Second Coming – The Case For The Defense by Martyn Taylor

The_Stone_Roses-Second_Coming-Frontal

I have been told by many people over the years that The Second Coming by The Stone Roses was a major anti-climax. After much time, hype and anticipation The Stone Roses released their second album in 1994. Fans had been made to wait five and a half years since the release of their eponymous debut masterpiece.

A lot had changed in five and a half years. Gone had the days of The Hacienda and The Happy Mondays, gone had the days of the hazy pop sounds that dominated their earlier release. In had come Parkers, Union Jacks and brash guitar-ladened bands (many of whom were influenced by The Stone Roses original sound).

The Second Coming was a cursed album from the very start, come on, how do you top an album like their debut? Most bands who release something so undeniably brilliant as The Stone Roses album do so three or four LPs into their careers. trying to top the debut was impossible and pointless, so they tried something new. The Psychedelia sounds were dropped to favour a sound of dirty blues-inspired guitar riffs, heavily influenced by Led Zeppelin.

This guitar led blues formula dominates the album, only one song in my opinion harps back to their debut style and that’s Love Spreads. Love Spreads could of slotted into The Stone Roses album seamlessly with out a fuss. Ten Story Love song hints at a psychedelic love revival but falls short where it matters.

John Squires over long guitar solos could be described as self indulgent, but as they say “you cant have enough of a good thing” and his sheer technical prowess shines through. The opening track Breaking Into Heaven shakes with a groove that is trademark Squire (even if the jungle drum intro is a little unnecessary) and is the stand out track of his blues style of playing.

Ian Brown’s trademarked ‘man about town’ likeability and hushed vocals had become more polished on this album. The man could not hold a note to save his life, but he spoke to so many through his lyrics. The opening lyrics and harmonica on Good Times are pure filth from Brown and are my personal highlight from him on the album.

If this album had been their debut, I believed it would of been hailed, (just like The Stone Roses album) as one of the albums of the decade. It had the unfortunate fate of been a follow up, so it’s legacy was tainted from the off.

Luckily, I didn’t have the bias of the reviewers of the time to guide me. I discovered The Stone Roses after their split in 1996 and heard both of their albums for the first time on the same day. I did not have the long overdrawn wait for their follow up which the original fans had to endure. My opinions were made purely from the music, I had no prejudice.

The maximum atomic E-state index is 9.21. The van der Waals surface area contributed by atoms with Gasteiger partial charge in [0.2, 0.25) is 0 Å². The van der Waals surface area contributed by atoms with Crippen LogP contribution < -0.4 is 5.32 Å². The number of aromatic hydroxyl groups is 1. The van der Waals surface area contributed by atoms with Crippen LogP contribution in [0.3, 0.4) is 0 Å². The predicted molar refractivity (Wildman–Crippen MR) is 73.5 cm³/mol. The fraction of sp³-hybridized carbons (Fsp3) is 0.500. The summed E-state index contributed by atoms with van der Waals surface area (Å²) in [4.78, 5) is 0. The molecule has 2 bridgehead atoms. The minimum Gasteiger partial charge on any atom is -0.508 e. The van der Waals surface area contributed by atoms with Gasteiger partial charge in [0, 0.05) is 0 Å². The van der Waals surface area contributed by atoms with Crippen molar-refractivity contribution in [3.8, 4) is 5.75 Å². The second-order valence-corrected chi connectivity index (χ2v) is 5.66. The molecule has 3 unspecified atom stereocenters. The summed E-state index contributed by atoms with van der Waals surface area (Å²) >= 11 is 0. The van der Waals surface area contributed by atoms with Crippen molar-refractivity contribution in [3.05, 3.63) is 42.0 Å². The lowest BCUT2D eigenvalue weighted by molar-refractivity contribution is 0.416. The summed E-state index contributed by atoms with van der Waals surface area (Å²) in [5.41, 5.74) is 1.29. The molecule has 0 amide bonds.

I have always held The Stone Roses debut album in higher esteem than The Second Coming, but don’t let that sway you. The Second Coming is still an amazing album which I still listen to as much as the original release.

“I have a dream, I’ve seen the light, don’t put it out, say she’s alright, yeah she’s my sister.”

mart questionsMartyn Taylor is a 31 year-old father of three and lives in Hull. His pastimes include watching 80s action films over and over again and and debating the all-time Premiership XI with Mr Miles. His knowledge of American sitcoms of the 90s stands second to none. He once walked into a men’s public lavatory absent-mindedly singing the theme tune from Two And A Half Men. You can find him on http://www.twitter.com/shirleysblower but he never tweets, so just follow him on here.

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4 thoughts on “Second Coming – The Case For The Defense by Martyn Taylor

  1. stephen1001 says:

    The first two songs you mentioned (love spreads & ten storey) are my two favourite Stone Roses tunes!
    You’re right about those records that get crushed by the weight of the expectations. Weezer had a similar 5 year gap following a masterpiece and the results seemed pretty, let’s call it underwhelming.

    There’s no way Chinese Democracy could ever meet expectations but with both that one and weezer’s green album, listening to them as stand-alone records, they’re not as bad as people initially complained they were

    • Martyn says:

      Times change, music changes, bands mature. Do bands keep with a familiar sound to keep hardcore fans happy, or develop a new, edgier style to draw in a new crowd? That’s the £64,000 question.

      • stephen1001 says:

        And fans are a fickle bunch – if Stone Roses had stuck to the exact same sound, people would complain they were treading water musically!

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